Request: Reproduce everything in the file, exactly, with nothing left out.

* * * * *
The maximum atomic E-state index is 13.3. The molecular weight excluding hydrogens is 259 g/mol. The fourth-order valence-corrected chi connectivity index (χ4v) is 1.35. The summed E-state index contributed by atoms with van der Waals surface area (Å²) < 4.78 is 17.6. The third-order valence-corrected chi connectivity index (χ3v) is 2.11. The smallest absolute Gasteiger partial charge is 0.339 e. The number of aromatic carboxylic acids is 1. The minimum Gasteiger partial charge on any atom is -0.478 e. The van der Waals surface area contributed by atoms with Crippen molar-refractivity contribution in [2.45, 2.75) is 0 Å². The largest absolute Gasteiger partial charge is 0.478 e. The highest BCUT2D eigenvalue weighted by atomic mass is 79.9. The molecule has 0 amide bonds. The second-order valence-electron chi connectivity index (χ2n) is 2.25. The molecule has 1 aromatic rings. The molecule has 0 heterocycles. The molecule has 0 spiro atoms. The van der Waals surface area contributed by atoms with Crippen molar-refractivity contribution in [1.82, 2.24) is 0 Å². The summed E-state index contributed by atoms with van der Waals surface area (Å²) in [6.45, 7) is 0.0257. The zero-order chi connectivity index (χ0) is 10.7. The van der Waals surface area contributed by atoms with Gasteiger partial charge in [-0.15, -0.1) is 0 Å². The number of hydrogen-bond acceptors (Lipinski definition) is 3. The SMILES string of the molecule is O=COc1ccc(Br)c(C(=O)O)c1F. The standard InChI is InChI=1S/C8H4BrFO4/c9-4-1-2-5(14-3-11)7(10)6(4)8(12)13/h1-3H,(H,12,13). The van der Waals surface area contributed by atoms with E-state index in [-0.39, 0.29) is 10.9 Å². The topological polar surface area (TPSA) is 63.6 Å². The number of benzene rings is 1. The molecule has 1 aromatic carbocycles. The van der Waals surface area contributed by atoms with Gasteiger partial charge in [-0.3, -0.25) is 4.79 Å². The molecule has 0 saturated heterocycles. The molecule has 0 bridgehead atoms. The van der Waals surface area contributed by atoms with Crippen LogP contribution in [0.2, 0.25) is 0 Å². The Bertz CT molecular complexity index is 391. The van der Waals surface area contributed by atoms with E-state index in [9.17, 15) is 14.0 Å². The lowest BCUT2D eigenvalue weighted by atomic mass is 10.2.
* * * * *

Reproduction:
The maximum atomic E-state index is 13.3. The molecular weight excluding hydrogens is 259 g/mol. The fourth-order valence-corrected chi connectivity index (χ4v) is 1.35. The summed E-state index contributed by atoms with van der Waals surface area (Å²) < 4.78 is 17.6. The third-order valence-corrected chi connectivity index (χ3v) is 2.11. The smallest absolute Gasteiger partial charge is 0.339 e. The number of aromatic carboxylic acids is 1. The minimum Gasteiger partial charge on any atom is -0.478 e. The van der Waals surface area contributed by atoms with Crippen molar-refractivity contribution in [2.45, 2.75) is 0 Å². The largest absolute Gasteiger partial charge is 0.478 e. The highest BCUT2D eigenvalue weighted by atomic mass is 79.9. The molecule has 0 amide bonds. The second-order valence-electron chi connectivity index (χ2n) is 2.25. The molecule has 1 aromatic rings. The molecule has 0 heterocycles. The molecule has 0 spiro atoms. The van der Waals surface area contributed by atoms with Crippen molar-refractivity contribution in [1.82, 2.24) is 0 Å². The summed E-state index contributed by atoms with van der Waals surface area (Å²) in [6.45, 7) is 0.0257. The zero-order chi connectivity index (χ0) is 10.7. The van der Waals surface area contributed by atoms with Gasteiger partial charge in [-0.15, -0.1) is 0 Å². The number of hydrogen-bond acceptors (Lipinski definition) is 3. The SMILES string of the molecule is O=COc1ccc(Br)c(C(=O)O)c1F. The standard InChI is InChI=1S/C8H4BrFO4/c9-4-1-2-5(14-3-11)7(10)6(4)8(12)13/h1-3H,(H,12,13). The van der Waals surface area contributed by atoms with E-state index in [-0.39, 0.29) is 10.9 Å². The topological polar surface area (TPSA) is 63.6 Å². The number of benzene rings is 1. The molecule has 1 aromatic carbocycles. The van der Waals surface area contributed by atoms with Gasteiger partial charge in [-0.3, -0.25) is 4.79 Å². The molecule has 0 saturated heterocycles. The molecule has 0 bridgehead atoms. The van der Waals surface area contributed by atoms with Crippen LogP contribution in [0.2, 0.25) is 0 Å². The Bertz CT molecular complexity index is 391. The van der Waals surface area contributed by atoms with E-state index in [9.17, 15) is 14.0 Å². The lowest BCUT2D eigenvalue weighted by atomic mass is 10.2.